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Abstract: TH-PO461

Cause-Specific Mortality among Patients with CKD and Atrial Fibrillation

Session Information

Category: Chronic Kidney Disease (Non-Dialysis)

  • 303 CKD: Epidemiology, Outcomes - Cardiovascular


  • Navaneethan, Sankar D., Baylor College of Medicine, Houston, Texas, United States
  • Schold, Jesse D., Cleveland Clinic, Cleveland, Ohio, United States
  • Jolly, Stacey, Cleveland Clinic, Cleveland, Ohio, United States
  • Arrigain, Susana, Cleveland Clinic, Cleveland, Ohio, United States
  • Airy, Medha, Baylor College of Medicine, Houston, Texas, United States
  • Bansal, Nisha, Kidney Research Institute, Seattle, Washington, United States
  • Winkelmayer, Wolfgang C., Baylor College of Medicine, Houston, Texas, United States
  • Nally, Joseph V., Cleveland Clinic, Cleveland, Ohio, United States

Atrial fibrillation (AF) is associated with death in patients with chronic kidney disease (CKD). However, whether the increased mortality in patients with CKD is due to cardiovascular or other causes is unclear. We examined the associations between AF and cause-specific mortality in a large CKD population.


We included 62,459 patients with eGFR 15-59 ml/min/1.73 m2 with AF (based on the presence of ≥2 ICD-9 codes for AF). Using the State mortality registry data, we classified deaths as follows: a) cardiovascular; b) malignancy-related; and c) non-cardiovascular/non-malignancy causes. We fitted Cox regression models for overall mortality and separate competing risk models for each cause of death category to evaluate their respective associations with AF. We conducted a separate analysis after excluding those with pre-existing malignancy.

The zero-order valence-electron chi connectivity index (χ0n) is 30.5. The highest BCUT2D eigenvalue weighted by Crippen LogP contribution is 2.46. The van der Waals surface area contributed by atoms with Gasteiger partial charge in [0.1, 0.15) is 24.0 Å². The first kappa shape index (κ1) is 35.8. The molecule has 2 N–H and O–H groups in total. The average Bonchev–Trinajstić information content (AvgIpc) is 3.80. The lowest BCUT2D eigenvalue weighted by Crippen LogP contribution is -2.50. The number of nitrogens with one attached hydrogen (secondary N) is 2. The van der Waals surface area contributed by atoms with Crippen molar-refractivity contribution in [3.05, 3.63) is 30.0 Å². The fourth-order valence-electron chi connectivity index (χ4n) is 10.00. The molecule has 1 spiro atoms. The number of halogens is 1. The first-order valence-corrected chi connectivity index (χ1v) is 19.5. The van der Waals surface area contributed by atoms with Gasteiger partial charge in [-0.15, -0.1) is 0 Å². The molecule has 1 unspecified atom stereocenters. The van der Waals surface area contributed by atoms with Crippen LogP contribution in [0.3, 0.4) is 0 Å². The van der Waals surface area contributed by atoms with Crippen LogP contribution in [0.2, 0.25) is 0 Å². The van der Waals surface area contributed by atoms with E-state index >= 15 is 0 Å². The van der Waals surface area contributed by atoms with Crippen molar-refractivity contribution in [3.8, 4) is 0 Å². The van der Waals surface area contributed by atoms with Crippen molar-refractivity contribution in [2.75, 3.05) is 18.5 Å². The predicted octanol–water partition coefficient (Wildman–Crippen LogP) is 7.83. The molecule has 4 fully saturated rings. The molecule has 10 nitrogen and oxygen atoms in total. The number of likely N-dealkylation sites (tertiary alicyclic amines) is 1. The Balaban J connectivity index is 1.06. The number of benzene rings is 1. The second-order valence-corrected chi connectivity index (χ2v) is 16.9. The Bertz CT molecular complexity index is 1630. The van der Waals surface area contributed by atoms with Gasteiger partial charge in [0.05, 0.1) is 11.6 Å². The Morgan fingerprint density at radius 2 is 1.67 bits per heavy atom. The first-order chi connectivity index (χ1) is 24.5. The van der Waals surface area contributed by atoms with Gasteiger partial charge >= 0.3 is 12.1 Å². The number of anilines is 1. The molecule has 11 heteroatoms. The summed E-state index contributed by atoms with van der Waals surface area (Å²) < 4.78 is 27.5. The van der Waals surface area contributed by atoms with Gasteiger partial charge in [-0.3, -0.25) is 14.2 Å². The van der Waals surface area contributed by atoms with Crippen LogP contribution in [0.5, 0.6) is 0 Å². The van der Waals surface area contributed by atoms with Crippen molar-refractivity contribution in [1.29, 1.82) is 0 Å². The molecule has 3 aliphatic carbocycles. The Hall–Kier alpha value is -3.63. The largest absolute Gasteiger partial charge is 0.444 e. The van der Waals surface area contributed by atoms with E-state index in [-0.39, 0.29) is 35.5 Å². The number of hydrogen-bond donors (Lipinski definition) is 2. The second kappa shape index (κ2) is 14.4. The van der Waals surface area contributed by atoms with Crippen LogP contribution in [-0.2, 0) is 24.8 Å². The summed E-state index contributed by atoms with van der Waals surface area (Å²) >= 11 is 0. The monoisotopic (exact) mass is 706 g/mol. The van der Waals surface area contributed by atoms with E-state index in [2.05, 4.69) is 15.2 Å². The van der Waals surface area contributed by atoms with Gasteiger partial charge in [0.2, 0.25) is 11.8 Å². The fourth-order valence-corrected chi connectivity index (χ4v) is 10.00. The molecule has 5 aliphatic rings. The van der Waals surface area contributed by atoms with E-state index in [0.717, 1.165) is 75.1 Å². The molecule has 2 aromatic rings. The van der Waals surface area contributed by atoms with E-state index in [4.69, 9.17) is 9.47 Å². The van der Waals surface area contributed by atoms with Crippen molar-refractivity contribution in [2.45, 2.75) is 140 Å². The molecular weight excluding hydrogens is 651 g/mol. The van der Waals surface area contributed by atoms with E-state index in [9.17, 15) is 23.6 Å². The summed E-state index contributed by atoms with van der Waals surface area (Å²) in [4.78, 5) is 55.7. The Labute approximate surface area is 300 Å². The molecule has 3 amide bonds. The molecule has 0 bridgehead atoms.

During a median follow-up of 4.1 years, 19,094 patients died; cause of death data was available for 18,854 patients. After adjusting for covariates, AF was associated with 23% increased risk of all-cause mortality, 45% increased risk of cardiovascular mortality and 13% lower risk of malignancy-related mortality in this CKD cohort (Table 1). Proportion of deaths due to ischemic heart disease (23.1% vs 16.5%) and heart failure (5.3% vs 2.4%) were higher in those with AF than among those without AF. Deaths due to cerebrovascular diseases were similar in those with and without AF. Exclusion of those with malignancy at baseline yielded similar results except that no association between AF and malignancy-related deaths was noted. Results were consistent across various stages of CKD.


In a non-dialysis dependent CKD population, presence of AF was associated with higher all-cause and cardiovascular mortality.


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